follow your own path

follow your own path

Well, y’all all know how writers love to give advice—heck, I do that here on my blog every so often or often or every once in a while. Most all of us mean well. Many of us give advice because we want to tell you “Hey, relax a litle–it’s all okay; really!” We want to support you and help you; we want to give you guidance; we want to perhaps make things a bit easier on you where we had to muddle our way through; and we want to talk about the craft, the language, because it is important to us and we love it so. It’s rarely to tout and shout about our books even when we shamelessly put photos of them in the post and all that because our publishers are probably upset at us for rarely talking about our books, teehee, lawd. (And y’all know I rarely tout my books–but perhaps I should do more of it? How else will people know about my books? How else will I please  my publishers?–more on this later in another post, y’allses.)

How you write; how the process is for you is an individual decision–a unique glimpse into the mind of you as Writer/Author/Novelist. If you like to discover your character as you go along, or if you like to write detailed character descriptions—who can tell you which is “right or wrong” because neither way is “right or wrong.” If you read how a writer does his or her thang and then you try to duplicate that and in that trying to duplicate you hit wall after wall—your character becomes wooden, or doesn’t seem real to you, or something just isn’t right about this character dang it all!—then find your own way. Take off the borrowed gloves and feel the flexing of your own fingers, the feel of the keys, the freedom of ungloved hands.

Just Do It

Just Do It

Go Forth and Write, y’all!

Work-out Writer: Start off wild, uninhibited, and then exert that CONTROL . . . .


Control . . .

Control . . .


Wild  & Free . . .

Workout WriterYou have to find the Way that works for you. But if you are at a weight or goal plateau/finding yourself obsessing over the same danged ole paragraph or two or three over and over again. Wondering, “Will I EVER fit into those jeans I love, run that marathon, lower my cholesterol, feel healthier/write this goddamm book?” Then perhaps you can consider  finding your wild and free, flailing and flinging  yourself on the treadmill/your words on the page; and then, when you are sweaty and all fired up/have your crappy ass first draft, you exert that CONTROL.


When someone asks me what I do to keep in shape, I will simply say, “I do treadmill aerobics dance for an hour, and then I do about thirty minutes of mat work.” That’s my process, I say.

But there’s so much more to that “process.”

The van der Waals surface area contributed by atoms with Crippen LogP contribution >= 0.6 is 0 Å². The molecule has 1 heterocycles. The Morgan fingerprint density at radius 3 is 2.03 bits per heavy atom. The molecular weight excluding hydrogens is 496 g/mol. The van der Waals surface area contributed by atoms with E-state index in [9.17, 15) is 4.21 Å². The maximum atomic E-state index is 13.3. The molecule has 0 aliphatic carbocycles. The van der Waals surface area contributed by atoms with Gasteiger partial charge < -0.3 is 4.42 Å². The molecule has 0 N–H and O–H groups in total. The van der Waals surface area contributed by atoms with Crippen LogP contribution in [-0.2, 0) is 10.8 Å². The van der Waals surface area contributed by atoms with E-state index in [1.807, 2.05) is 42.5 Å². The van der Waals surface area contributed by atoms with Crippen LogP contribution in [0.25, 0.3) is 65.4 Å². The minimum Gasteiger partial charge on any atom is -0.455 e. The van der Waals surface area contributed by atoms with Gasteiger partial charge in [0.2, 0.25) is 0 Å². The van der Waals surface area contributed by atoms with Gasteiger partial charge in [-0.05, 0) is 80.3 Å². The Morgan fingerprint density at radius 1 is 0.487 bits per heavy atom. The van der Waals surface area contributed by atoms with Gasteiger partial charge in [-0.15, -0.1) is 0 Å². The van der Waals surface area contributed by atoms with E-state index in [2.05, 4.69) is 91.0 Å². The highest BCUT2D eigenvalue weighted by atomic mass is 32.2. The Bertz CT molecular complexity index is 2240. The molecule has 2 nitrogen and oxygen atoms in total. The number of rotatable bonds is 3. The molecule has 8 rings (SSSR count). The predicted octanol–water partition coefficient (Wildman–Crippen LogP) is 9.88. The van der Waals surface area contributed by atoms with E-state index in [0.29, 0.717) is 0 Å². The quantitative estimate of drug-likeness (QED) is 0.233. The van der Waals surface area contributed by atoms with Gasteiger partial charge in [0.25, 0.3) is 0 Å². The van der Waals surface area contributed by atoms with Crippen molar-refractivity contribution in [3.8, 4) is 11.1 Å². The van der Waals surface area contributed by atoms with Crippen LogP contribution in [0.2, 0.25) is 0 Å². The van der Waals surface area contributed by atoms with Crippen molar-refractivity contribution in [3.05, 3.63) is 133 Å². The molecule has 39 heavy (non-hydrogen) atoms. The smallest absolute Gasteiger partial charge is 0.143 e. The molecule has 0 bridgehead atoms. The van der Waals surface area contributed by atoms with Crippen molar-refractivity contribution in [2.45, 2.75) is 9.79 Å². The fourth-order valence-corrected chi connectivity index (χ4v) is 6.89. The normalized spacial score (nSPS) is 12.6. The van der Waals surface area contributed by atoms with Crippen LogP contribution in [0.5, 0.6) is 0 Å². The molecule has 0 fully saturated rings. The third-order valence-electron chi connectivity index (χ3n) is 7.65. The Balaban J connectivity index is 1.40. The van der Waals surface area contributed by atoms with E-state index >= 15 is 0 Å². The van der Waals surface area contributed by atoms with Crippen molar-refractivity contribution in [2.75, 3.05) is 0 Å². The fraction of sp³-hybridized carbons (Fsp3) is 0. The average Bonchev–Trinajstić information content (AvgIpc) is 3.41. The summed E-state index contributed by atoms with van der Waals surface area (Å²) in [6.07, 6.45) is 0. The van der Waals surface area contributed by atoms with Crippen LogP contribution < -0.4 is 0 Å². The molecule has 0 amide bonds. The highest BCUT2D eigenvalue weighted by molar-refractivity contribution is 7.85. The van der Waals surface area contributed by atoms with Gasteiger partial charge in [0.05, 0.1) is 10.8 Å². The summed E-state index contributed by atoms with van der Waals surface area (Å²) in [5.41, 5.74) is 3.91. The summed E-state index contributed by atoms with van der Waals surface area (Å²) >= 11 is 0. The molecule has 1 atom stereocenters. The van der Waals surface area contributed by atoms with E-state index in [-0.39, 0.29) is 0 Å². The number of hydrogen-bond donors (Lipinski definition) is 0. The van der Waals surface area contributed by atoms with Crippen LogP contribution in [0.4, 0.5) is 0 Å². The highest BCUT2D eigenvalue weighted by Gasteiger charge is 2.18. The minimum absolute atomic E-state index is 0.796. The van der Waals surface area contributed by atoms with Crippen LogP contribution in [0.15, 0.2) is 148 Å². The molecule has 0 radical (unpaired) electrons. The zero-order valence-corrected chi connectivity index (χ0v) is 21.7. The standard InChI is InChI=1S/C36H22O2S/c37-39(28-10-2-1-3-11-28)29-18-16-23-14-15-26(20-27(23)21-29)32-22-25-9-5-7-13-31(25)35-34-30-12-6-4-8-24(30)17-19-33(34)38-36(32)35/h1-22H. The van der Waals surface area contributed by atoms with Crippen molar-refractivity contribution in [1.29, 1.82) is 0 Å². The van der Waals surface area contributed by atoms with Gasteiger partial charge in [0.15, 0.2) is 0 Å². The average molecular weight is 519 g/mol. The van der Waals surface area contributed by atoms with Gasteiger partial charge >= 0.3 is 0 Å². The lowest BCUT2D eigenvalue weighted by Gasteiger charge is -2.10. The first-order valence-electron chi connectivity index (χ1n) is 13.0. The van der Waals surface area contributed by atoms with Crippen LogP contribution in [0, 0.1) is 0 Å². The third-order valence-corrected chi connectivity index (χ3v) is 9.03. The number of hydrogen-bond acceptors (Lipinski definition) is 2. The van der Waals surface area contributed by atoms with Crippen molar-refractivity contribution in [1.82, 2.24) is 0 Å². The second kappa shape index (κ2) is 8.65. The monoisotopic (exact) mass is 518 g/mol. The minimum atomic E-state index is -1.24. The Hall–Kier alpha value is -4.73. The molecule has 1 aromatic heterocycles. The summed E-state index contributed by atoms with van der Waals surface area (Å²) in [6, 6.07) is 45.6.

Children play with abandon, but they often have their own "rules" and process - there's PURPOSE to their play - be like that.

Children play with abandon, but they often have their own “rules” and process – there’s PURPOSE to their play – be like that.

On the treadmill, I  jump, skip, hop, kick out my legs, run full out for nuttin, and in between those high-energy aerobics moves,I tone it down a bit to let my heart rate lower. What I’m doing is uninhibited and free—I don’t over-think it; I do what feels good, what feels happy, whatever comes to mind without a plan. Does this mean I am “out of control” on the treadmill? Not exactly, for I do have to maintain some control or else I could injure myself–I have to Pay Attention. However, for the most part, I’m all over that thang, sweating my ass off. I am at the edge of my endurance, and the endorphins are KAPOW WHUPOW! A little chaos is good; a little wild jittery is wonderful.

This is a good example of what I do on the treadmill, except I do not turn around backwards because I don’t feel that’s safe.

My goal is to stretch that leg even more - but with CONTROL!

My goal is to stretch that leg back even more – but with CONTROL! I had no flexility even a year ago.

DSC_0033When I am ready for my mat work, I’m nice and warmed up. This is when I exert the most CONTROL in my workout. I use dumbbells or my body weight or a ball or some other “device” to challenge my body to the very edge of its endurance, but with CONTROL. The stronger my body becomes, the more control I have over it–repeat that to yourself.

An example would be: Lying on mat, holding ten pound dumbbells in my hands, I do chest presses while also keeping my legs lifted from the mat (as the photo above shows, except with or without ball, and using the dumbbells)—as I do my chest presses with my legs lifted, I’m working many muscles at once, and I am very careful with my CONTROL. Without control comes chaos—injury! And during my mat work, I do not want chaos—injury—or flailing about.

As my body grows stronger, as I challenge it to do more and more, and different, workouts, I can see the progress of my hard work. Things I didn’t think I could ever do before suddenly have become “easier.” My flexibility is better—this coming from a girl who had practically no flexibility.